[cnn-photo-caption image= http://i2.cdn.turner.com/cnn/2008/images/08/25/art.ap.jesse.jackson.jr.jpg caption="Jesse Jackson Jr. spoke opening night of the Denver convention."]
DENVER (CNN) - The theme for this evening is One Nation. The first theme. That’s very important because that is the signature image of the Obama campaign, and the basis, really, of his appeal.
When Bush in November 1999 declared himself a candidate for president, he said he intended to be a uniter, not a divider. That was a promise that I think the American people feel he failed to fulfill. Obama first became noticed on the national stage with his 2004 convention speech - the theme of which was unity: black and white, rich and poor, gay and straight, Republican and Democrat. Remember his refrain: There’s no red America, there’s no blue America, there’s the United States of America.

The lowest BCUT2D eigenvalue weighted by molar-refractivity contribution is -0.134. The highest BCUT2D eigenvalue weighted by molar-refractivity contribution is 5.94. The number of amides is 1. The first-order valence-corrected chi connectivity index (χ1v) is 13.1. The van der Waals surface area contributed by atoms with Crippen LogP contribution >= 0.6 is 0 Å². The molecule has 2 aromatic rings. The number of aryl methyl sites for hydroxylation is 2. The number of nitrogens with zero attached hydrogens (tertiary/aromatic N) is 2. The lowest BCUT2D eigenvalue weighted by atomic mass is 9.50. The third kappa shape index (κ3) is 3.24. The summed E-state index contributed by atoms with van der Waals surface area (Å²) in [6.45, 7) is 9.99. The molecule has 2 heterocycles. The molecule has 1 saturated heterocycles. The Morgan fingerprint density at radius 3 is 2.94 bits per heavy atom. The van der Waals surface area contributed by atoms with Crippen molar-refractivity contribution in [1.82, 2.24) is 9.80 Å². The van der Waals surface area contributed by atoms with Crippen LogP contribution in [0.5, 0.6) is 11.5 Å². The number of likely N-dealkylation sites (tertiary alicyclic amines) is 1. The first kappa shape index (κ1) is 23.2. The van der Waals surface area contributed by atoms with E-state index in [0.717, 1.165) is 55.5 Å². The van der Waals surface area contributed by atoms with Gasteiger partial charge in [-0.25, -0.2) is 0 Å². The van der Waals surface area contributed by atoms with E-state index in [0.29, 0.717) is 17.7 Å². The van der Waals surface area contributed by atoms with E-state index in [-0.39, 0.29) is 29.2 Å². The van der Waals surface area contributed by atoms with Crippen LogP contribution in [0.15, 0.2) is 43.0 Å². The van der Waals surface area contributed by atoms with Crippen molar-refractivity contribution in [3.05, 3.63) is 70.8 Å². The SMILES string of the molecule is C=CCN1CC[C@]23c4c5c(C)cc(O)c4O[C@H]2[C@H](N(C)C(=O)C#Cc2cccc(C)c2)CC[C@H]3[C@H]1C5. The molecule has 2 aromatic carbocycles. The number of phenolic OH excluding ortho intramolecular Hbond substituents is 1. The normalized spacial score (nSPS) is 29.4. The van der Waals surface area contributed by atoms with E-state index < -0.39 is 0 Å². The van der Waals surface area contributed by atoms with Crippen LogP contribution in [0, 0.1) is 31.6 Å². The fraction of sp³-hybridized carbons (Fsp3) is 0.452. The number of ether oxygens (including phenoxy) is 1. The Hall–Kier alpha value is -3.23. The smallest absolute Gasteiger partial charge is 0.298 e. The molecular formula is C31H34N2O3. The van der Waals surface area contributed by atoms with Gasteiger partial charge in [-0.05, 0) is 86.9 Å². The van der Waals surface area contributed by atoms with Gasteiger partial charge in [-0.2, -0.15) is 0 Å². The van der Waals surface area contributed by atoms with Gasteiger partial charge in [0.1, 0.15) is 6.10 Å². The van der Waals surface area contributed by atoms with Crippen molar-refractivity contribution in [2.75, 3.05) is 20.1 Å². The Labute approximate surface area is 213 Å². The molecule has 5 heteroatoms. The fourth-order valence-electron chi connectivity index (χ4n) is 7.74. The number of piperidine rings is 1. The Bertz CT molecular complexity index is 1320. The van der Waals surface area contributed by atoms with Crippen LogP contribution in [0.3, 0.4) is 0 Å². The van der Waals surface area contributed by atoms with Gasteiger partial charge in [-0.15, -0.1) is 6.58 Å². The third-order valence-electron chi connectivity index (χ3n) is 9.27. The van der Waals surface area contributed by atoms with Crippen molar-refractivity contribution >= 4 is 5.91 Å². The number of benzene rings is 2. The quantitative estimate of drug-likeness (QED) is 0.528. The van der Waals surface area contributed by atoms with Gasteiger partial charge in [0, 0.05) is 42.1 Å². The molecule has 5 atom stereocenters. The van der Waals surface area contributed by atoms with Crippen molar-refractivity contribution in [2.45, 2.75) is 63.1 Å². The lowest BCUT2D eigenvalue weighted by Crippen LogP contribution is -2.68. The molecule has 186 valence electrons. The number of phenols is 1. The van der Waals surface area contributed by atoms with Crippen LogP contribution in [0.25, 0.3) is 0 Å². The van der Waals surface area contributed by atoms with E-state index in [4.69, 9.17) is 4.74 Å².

And I think that, even more than the theme of change, is the theme that underlies his political success. Because Americans are looking for someone to deliver what George Bush tried and failed to do.
It’s interesting — this is Jesse Jackson Jr., who famously split with his father over Obama. Jesse Jackson Jr., like Obama, represents a new generation of African-American politicians. In many ways, this is his national debut. We are witnessing the passage of leadership to a new generation of American-Americans. This is a turning point in black politics.
He is stressing the theme of unity. This new generation — represented by Obama and Jesse Jackson Jr. — they don’t speak the language of racial grievances like Jesse Jackson Sr. and Al Sharpton. They speak a language of unity.
DENVER (CNN) - No one will mention Obama’s middle name here.
[cnn-photo-caption image= http://i.cdn.turner.com/cnn/2008/images/06/03/art.carter.gi.jpg caption=" Jimmy Carter, a superdelegate, has endorsed Obama ."]